SOUTHFIELD, Mich., May 22, 2014 /PRNewswire/ -- The Popular Detroit weekly newspaper, Metro Times, featured a full-length 4,766-word interview and profile of prominent Michigan Accident Attorney Joumana Kayrouz in their April 22 edition.
The feature was written by award-winning writer, photographer and producer Drew Philp, who offered readers of the high circulation weekly Greater Detroit region publication a rare insight into the life and background of Kayrouz, who is one of the most talked about legal celebrities in Michigan and the Midwest.
Philp really did his homework, meeting with Kayrouz five different times including at her home and office, and at other public locations, totaling nearly 10 hours of interviews and observations. This was no quick write up, Kayrouz noted. Philp also interviewed family members, friends and legal associates for the magazine profile.
"I was very impressed with the professionalism of Mr. Philp and the extensive time he put into this writing assignment. I think it is reflected in the feature which captures my life so succinctly and in such compelling fashion, as a result of his amazing penmanship," Kayrouz said.
"The response I received from readers of the Metro Times shows how widely circulated and read this publication is. It was a privilege to be featured in the Metro Times. What an honor it is for me."
The magazine feature described Kayrouz's life as an "against-all-odds" story that the writer compared to "Citizen Kane," the fictionalized Hollywood film life-story of the elusive but powerful media mogul William Randolph Hearst played by Orson Welles.
Philp details his visit to Kayrouz's opulent home in Bloomfield Hills where he noted that the prominent Michigan accident attorney often uses to host receptions and fundraisers for good causes, charitable organizations, and progressive politicians and community leaders.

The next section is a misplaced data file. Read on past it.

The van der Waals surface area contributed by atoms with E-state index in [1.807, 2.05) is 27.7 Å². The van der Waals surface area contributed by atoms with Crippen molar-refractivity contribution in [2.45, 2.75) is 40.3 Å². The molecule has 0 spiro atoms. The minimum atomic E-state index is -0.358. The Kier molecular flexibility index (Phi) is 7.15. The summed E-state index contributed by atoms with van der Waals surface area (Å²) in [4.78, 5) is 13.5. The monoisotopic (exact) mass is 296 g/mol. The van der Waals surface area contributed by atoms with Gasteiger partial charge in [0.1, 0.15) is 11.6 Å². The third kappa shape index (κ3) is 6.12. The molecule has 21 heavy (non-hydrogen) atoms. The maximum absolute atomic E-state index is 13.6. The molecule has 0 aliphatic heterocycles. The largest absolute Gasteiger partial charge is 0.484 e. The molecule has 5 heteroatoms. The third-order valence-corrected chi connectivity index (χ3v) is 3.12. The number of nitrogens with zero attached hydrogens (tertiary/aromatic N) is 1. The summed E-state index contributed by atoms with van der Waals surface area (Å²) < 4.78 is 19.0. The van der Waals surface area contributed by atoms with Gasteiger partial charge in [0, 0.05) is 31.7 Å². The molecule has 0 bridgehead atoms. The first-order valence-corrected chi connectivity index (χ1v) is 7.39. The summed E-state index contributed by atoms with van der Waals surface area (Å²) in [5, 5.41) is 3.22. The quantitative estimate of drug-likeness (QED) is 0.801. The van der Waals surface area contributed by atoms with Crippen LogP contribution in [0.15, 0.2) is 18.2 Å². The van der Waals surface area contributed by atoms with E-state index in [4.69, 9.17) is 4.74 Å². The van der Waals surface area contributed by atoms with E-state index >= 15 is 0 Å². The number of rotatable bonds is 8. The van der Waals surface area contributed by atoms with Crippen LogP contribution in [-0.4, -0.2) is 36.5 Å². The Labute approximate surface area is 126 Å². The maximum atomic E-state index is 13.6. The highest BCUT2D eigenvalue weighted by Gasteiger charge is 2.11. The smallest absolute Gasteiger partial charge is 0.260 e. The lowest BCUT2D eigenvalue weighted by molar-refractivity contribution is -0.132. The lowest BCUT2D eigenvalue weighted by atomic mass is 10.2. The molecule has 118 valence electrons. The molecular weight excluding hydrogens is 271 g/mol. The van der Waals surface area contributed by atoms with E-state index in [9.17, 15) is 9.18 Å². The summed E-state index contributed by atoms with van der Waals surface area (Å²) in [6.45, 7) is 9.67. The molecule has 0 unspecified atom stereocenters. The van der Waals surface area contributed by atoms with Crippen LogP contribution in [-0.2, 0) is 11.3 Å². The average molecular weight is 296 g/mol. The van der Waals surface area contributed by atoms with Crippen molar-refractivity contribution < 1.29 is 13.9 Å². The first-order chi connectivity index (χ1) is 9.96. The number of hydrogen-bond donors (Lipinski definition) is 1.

Philp summarizes Kayrouz's life in an opening paragraph, where he writes, "In the midst of the 30-year Lebanese civil war, she arrived in the United States with $1,000 in her pocket, half a college education and limited English language skills. Since then, she has built the second-largest personal injury law firm in Michigan, employing about 70 people, including a large team of lawyers. It's the only major personal injury law firm in Michigan owned by a woman, and wields an advertising budget of approximately $4.3 million dollars a year. She holds a degree in ethics from Yale University, speaks four languages — English, Arabic, French and Italian, and is flawless in all but the last — and metro Detroiters can see her face on more than 750 billboards and buses, the wallpaper of the city."
The writer summarized the interest as offering "insight on modern-day immigration and the American Dream, the continued challenges of what it means to be a successful woman of color in today's America."
And, he describes Kayrouz as, "… probably also the most visible Arab-American in southeast Michigan — an area of the world with one of the largest Arab populations outside the Middle East. She's been a trailblazer in her profession, one traditionally dominated by white Jewish men, and to many who know her, she's a quiet feminist icon. She serves as a cultural ambassador between Lebanon and the United States, and is an enormous donor to progressive politicians, especially those who advocate for the rights of women. She gives approximately 20 percent of her wealth to charity, tithing in accordance to her profoundly felt religion, and serves as a role model to many in the legal profession and the immigrant and Arab-American communities in Detroit."